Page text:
Michigan’s timber industry celebrates 20 years of loggers’ education
Since 1994, over 2,500 individuals have participated in core loggers’ training programs offered in Michigan.
Since 1994, logging industry professionals in Michigan have voluntarily participated in specialized “loggers education courses.” These training efforts are part of a nationwide movement aimed at creating safe working conditions for wood workers, while giving them a better understanding of forest ecology and the need for water quality protection.
Loggers Education grew its roots in the United Nations Conference on Environment and Development (UNCED) held in Rio de Janeiro, Brazil in 1992. The UNCED heightened the world’s awareness of impending global environmental issues, including climatic changes, deforestation and the growing scarcity for fresh water.
One policy recommendation that came from the UNCED conference was the Statement of Forest Principals which details the need for sustainable management of the world’s forest resources. As a result of these concerns, the Loggers Education to Advance Professionalism (LEAP) program was offered for the logging industry in Michigan in 1994. The program was funded by a federal grant and was developed by Michigan State University Extension with the support of the Michigan forest products industry.
LEAP training was facilitated by volunteer professionals around the state. The Michigan Association of Timbermen (MAT), in partnership with MSU Extension, hosted the sessions. In the first two years of the training, over 500 individual logging contractors and woods workers participated. The training included segments on forest ecology and forest management with a combined classroom/field day format.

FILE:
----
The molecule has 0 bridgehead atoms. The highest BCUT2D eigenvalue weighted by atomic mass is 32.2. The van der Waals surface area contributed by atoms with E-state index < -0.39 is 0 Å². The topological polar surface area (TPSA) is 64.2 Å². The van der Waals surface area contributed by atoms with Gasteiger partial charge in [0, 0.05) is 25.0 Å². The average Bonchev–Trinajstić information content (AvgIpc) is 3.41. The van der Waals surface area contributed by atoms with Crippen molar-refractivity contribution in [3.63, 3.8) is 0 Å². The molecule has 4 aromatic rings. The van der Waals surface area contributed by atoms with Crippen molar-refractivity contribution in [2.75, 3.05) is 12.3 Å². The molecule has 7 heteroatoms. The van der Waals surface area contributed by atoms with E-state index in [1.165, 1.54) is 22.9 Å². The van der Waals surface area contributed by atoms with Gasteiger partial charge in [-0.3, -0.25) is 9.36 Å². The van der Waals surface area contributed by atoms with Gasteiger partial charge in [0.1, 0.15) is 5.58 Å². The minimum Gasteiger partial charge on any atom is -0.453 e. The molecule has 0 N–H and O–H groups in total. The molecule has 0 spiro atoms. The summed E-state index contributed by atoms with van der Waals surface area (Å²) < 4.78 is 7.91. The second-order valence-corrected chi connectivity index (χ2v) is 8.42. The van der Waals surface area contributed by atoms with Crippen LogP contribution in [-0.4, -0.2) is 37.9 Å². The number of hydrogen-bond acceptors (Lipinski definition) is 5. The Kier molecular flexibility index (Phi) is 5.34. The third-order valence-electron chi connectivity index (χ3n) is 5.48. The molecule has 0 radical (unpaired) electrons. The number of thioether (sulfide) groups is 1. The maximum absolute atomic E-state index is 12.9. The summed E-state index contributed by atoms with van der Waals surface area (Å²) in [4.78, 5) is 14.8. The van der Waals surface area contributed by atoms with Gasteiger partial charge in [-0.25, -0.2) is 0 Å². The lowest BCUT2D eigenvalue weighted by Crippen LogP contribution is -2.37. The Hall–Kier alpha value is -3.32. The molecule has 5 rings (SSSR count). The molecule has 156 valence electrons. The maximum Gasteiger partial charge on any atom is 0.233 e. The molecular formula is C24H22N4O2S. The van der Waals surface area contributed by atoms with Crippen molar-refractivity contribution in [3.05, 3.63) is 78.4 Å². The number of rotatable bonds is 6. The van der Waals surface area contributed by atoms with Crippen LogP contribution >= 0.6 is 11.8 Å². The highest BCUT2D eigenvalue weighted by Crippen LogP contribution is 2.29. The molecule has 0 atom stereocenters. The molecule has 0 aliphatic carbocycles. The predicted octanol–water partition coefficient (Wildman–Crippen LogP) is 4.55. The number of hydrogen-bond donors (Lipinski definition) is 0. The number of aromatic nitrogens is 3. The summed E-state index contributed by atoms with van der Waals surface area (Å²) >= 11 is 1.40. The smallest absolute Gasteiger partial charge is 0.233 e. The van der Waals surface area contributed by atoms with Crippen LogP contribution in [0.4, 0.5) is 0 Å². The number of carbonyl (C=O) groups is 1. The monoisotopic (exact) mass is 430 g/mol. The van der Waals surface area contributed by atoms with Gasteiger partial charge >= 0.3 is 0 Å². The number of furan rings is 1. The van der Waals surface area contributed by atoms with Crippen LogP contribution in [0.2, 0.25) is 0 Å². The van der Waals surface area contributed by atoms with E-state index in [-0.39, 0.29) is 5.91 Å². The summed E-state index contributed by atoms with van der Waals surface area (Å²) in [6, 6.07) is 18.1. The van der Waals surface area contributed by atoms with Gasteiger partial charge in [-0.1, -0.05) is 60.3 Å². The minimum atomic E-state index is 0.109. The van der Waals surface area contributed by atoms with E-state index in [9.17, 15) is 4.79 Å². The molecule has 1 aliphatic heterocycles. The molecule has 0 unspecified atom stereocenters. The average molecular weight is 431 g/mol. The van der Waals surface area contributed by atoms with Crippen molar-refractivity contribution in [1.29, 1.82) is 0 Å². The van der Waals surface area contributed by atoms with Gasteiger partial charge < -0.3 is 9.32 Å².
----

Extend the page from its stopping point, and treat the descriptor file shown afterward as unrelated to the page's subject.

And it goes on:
Complementing the state-level LEAP trainings, the forest products industry answered the need for greater environmental awareness at the national level by developing and adopting the Sustainable Forestry Initiative (SFI). Included in the Initiative was the requirement for the industry to procure wood from “trained loggers.”
The LEAP program was enhanced in 1996 to come into compliance with the new SFI guidelines for loggers training by adding modules on Loggers Safety and water quality protection. This is known in the industry as Best Management Practices (This newly BMP). The revamped training was renamed Sustainable Forestry Education (SFE). Administrated and facilitated by MSU Extension, this program is now fully funded by the Michigan forest products industry.
Along with the original SFE Core program, loggers in Michigan began participating once again in annual education programming in 1999. These one-day education sessions have been designed to reinforce and expand the environmental and safety lessons highlighted in Core training. Beginning in 2005, the Michigan Forest Products Council took the lead in offering trainings around the state.
Since 1994, over 2,500 individuals have participated in the Core loggers training programs offered in Michigan. It is the hope of the Michigan Forest Products Council that these educational effort will continue to insure the sustainability of Michigan’s forest and water resources for another 20 years and beyond.